Software Testing Learning Hub

Some Basic Unix Commands

Manytime Tester/QA should know the Unix commands to look for issues on servers. here are basic Unix commands which may help QA/Tester.

Banner command.

banner prints characters in a sort of ascii art poster, for example to print wait in big letters.

Man ual command.

man man This is help command, and will explains you about online manual pages you can also use man in conjunction with any command to learn more about that command for example.

man ls will explain about the ls command and how you can use it.

man -k pattern command will search for the pattern in given command.

Cal command
cal command will print the calendar on current month by default.

Clear command

clear command clears the screen and puts cursor at beginning of first line.

Calendar command 

calendar command reads your calendar file and displays only lines with current day.

Nohup command. 

nohup command if added in front of any command will continue running the command or process even if you shut down your terminal or close your session to machine.

Tty command

Tty command will display your terminal. Syntax is tty options

Options
-l will print the synchronous line number.
-s will return only the codes: 0 (a terminal), 1 (not a terminal), 2 (invalid options) (good for scripts)

 

File Management commands.

Pwd command. 

pwd command will print your home directory on screen, pwd means print working directory.

Ls command

ls command is most widely used command and it displays the contents of directory.
options
ls will list all the files in your home directory, this command has many options.
ls -l will list all the file names, permissions, group, etc in long format.
ls -a will list all the files including hidden files that start with . .
ls -lt will list all files names based on the time of creation, newer files bring first.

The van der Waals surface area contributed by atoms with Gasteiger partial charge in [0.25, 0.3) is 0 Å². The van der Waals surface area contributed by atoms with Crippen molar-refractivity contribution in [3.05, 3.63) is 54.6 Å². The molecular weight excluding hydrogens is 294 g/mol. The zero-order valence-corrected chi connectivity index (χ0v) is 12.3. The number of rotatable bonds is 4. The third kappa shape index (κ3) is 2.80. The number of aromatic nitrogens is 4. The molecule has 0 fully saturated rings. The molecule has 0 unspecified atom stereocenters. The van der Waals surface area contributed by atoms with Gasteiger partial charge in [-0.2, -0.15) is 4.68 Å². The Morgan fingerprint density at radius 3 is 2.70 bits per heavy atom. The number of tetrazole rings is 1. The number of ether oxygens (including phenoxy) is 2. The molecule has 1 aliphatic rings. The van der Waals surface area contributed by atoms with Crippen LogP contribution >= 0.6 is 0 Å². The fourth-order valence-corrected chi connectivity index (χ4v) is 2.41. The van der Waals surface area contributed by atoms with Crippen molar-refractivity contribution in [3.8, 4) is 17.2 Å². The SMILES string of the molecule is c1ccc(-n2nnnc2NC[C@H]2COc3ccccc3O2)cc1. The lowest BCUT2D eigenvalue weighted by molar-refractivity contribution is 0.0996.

ls -Fxwill list files and directory names will be followed by slash.
ls -Rwill lists all the files and files in the all the directories, recursively.
ls -R | more will list all the files and files in all the directories, one page at a time.

Mkdir command. 

mkdir sandeep will create new directory, i.e. here sandeep directory is created.

Cd command.

cd sandeep will change directory from current directory to sandeep directory.
Use pwd to check your current directory and ls to see if sandeep directory is there or not.
You can then use cd sandeep to change the directory to this new directory.

Cat command 
cat cal.txt cat command displays the contents of a file here cal.txt on screen (or standard out).

Head command.

head filename by default will display the first 10 lines of a file.

Tail command.

tail filename by default will display the last 10 lines of a file.
If you want last 20 lines then you can use tail -20 filename.

Wc command 

wc command counts the characters, words or lines in a file depending upon the option.

Options
wc -l filename will print total number of lines in a file.
wc -w filename will print total number of words in a file.
wc -c filename will print total number of characters in a file.

File command.

File command displays about the contents of a given file, whether it is a text (Ascii) or binary file. To use it type
file filename.

Cp command. 

cp command copies a file. If I want to copy a file named oldfile in a current directory to a file named newfile in a current directory.
cp oldfile newfile
If I want to copy oldfile to other directory for example /tmp then